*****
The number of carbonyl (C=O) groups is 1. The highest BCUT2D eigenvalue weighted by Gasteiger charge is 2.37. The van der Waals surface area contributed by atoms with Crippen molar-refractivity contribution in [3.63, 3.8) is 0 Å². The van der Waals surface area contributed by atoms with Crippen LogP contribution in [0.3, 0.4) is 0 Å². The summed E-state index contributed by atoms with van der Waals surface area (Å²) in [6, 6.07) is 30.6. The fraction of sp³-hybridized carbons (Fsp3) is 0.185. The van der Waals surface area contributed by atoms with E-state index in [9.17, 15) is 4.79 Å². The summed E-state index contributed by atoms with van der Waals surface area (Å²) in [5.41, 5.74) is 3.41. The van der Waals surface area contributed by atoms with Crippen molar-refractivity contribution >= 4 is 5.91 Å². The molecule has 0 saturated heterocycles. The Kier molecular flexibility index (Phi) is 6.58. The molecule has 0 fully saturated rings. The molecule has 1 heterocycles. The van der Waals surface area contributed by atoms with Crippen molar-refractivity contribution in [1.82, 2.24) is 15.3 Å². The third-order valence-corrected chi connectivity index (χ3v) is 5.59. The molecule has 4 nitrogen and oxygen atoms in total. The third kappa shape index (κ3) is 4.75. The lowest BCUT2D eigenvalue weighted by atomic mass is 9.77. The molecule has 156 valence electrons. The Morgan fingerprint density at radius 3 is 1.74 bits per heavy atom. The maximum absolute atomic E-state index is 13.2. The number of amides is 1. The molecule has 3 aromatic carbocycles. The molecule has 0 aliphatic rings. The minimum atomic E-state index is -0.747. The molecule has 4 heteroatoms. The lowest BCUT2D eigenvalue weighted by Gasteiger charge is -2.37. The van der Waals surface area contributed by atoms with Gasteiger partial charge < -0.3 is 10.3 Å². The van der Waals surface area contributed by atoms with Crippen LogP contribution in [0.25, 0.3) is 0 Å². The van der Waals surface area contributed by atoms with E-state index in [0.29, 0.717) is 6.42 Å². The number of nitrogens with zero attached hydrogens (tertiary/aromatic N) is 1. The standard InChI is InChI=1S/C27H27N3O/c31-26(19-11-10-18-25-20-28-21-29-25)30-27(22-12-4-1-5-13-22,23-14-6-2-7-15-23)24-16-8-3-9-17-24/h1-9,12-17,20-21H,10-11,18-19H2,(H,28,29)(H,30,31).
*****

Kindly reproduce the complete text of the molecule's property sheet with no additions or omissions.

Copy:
The number of carbonyl (C=O) groups is 1. The highest BCUT2D eigenvalue weighted by Gasteiger charge is 2.37. The van der Waals surface area contributed by atoms with Crippen molar-refractivity contribution in [3.63, 3.8) is 0 Å². The van der Waals surface area contributed by atoms with Crippen LogP contribution in [0.3, 0.4) is 0 Å². The summed E-state index contributed by atoms with van der Waals surface area (Å²) in [6, 6.07) is 30.6. The fraction of sp³-hybridized carbons (Fsp3) is 0.185. The van der Waals surface area contributed by atoms with E-state index in [9.17, 15) is 4.79 Å². The summed E-state index contributed by atoms with van der Waals surface area (Å²) in [5.41, 5.74) is 3.41. The van der Waals surface area contributed by atoms with Crippen molar-refractivity contribution >= 4 is 5.91 Å². The molecule has 0 saturated heterocycles. The Kier molecular flexibility index (Phi) is 6.58. The molecule has 0 fully saturated rings. The molecule has 1 heterocycles. The van der Waals surface area contributed by atoms with Crippen molar-refractivity contribution in [1.82, 2.24) is 15.3 Å². The third-order valence-corrected chi connectivity index (χ3v) is 5.59. The molecule has 4 nitrogen and oxygen atoms in total. The third kappa shape index (κ3) is 4.75. The lowest BCUT2D eigenvalue weighted by atomic mass is 9.77. The molecule has 156 valence electrons. The Morgan fingerprint density at radius 3 is 1.74 bits per heavy atom. The maximum absolute atomic E-state index is 13.2. The number of amides is 1. The molecule has 3 aromatic carbocycles. The molecule has 0 aliphatic rings. The minimum atomic E-state index is -0.747. The molecule has 4 heteroatoms. The lowest BCUT2D eigenvalue weighted by Gasteiger charge is -2.37. The van der Waals surface area contributed by atoms with Gasteiger partial charge < -0.3 is 10.3 Å². The van der Waals surface area contributed by atoms with Crippen LogP contribution in [0.25, 0.3) is 0 Å². The van der Waals surface area contributed by atoms with E-state index in [0.29, 0.717) is 6.42 Å². The number of nitrogens with zero attached hydrogens (tertiary/aromatic N) is 1. The standard InChI is InChI=1S/C27H27N3O/c31-26(19-11-10-18-25-20-28-21-29-25)30-27(22-12-4-1-5-13-22,23-14-6-2-7-15-23)24-16-8-3-9-17-24/h1-9,12-17,20-21H,10-11,18-19H2,(H,28,29)(H,30,31).